JK: Fiction and Historical Details, Part 1
Because I write historical novels, I’m often asked to speak to historical societies who want to know what I’ve “imagined” and what “facts” are true. I’ve really appreciated theologian and novelist Frederick Buechner’s account of fiction to help explain that. He notes that the word comes from the Latin meaning to “fashion, shape or feign or imagine.” Fiction may not tell the truth the way a photograph does; but we can “feign” truth the way a good painting does, offering depth and insight into the character or experience of that person. That’s what I try to do when I write historical fiction, offer a pair of glasses through which a contemporary person might gain wisdom from the lives of those who’ve gone before us.
I do write about actual people and that might make how I work a little different than those who imagine all their characters and events and historical plot. Some of my plot is worked out for me within the historical context; many of the characters are people who lived and breathed and whose ancestors have shared with me letters and family Bibles and stories handed down through the generations. I have what I call “shared knowings” but then I have to fill in the blanks.
Those who imagine all their characters and their movement through their lives still have to pay attention to the shared knowings. If they start the Civil War at a different time than historically agreed upon, readers will look at their work with a skeptical eye and might question other aspects of the history – and the truth of their feigning—as well. As writers, we want those readers to trust what we’re telling them so they stay in the story.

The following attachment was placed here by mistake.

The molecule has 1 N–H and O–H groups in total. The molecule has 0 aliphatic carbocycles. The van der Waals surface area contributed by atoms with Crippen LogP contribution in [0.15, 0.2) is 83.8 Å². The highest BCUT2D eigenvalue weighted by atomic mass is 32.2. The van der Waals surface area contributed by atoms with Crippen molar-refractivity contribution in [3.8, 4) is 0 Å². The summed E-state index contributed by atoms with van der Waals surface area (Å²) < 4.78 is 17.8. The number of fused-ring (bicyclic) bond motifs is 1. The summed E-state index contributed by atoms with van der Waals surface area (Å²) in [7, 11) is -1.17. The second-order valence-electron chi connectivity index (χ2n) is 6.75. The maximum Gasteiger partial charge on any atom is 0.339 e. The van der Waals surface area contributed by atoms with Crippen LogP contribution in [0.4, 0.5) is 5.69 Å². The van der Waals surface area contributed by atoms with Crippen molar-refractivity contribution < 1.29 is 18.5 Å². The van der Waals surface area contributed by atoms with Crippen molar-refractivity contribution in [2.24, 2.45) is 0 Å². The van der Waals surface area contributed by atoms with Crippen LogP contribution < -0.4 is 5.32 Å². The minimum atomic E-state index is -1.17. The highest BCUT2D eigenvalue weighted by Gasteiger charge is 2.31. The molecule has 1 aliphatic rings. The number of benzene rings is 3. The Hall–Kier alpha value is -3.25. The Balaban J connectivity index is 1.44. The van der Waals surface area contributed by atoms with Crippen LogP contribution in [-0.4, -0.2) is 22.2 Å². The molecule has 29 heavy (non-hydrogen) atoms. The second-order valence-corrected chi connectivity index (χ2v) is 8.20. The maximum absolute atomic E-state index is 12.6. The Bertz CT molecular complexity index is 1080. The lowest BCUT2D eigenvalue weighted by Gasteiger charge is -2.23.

We both must tend to details. I love the research and discovery. But I have to work to manage details as they can overwhelm a story (and me!). That’s why I don’t describe everything I know about my character or how they look or dress within the first few pages or chapters. I give just enough to anchor the reader but I don’t want them to bog down in the frilliness of their petticoat or the height of the antagonist’s hat unless it has something to do with later action.
Yet enough details are critical to create the context and ambiance wanted for the characters to move and grow and change within. Which detail to leave out and which to include often takes up much of my revision time. What were they talking about over dinner? Did they call the evening meal dinner or was it supper or something else entirely? How did they get their news?
Did a 1860s family in the west know about the impending war in the East? What of their prejudices and biases and faith had they brought with them and how did it change once they arrived?
Sometimes I have a character comment on an historical detail as a way of cementing it in a reader’s mind. Sometimes the detail is in her action such as when she pounds the butter churn so hard the lid on the salt box falls off from its shelf. The reader knows the character is upset, can see the salt box (not a salt shaker as we know it) and gets a glimpse of the character at work. All details that expand the story and the character, I hope!
Jane Kirkpatrick writes historical fiction from her home in the west. www.jkbooks.com.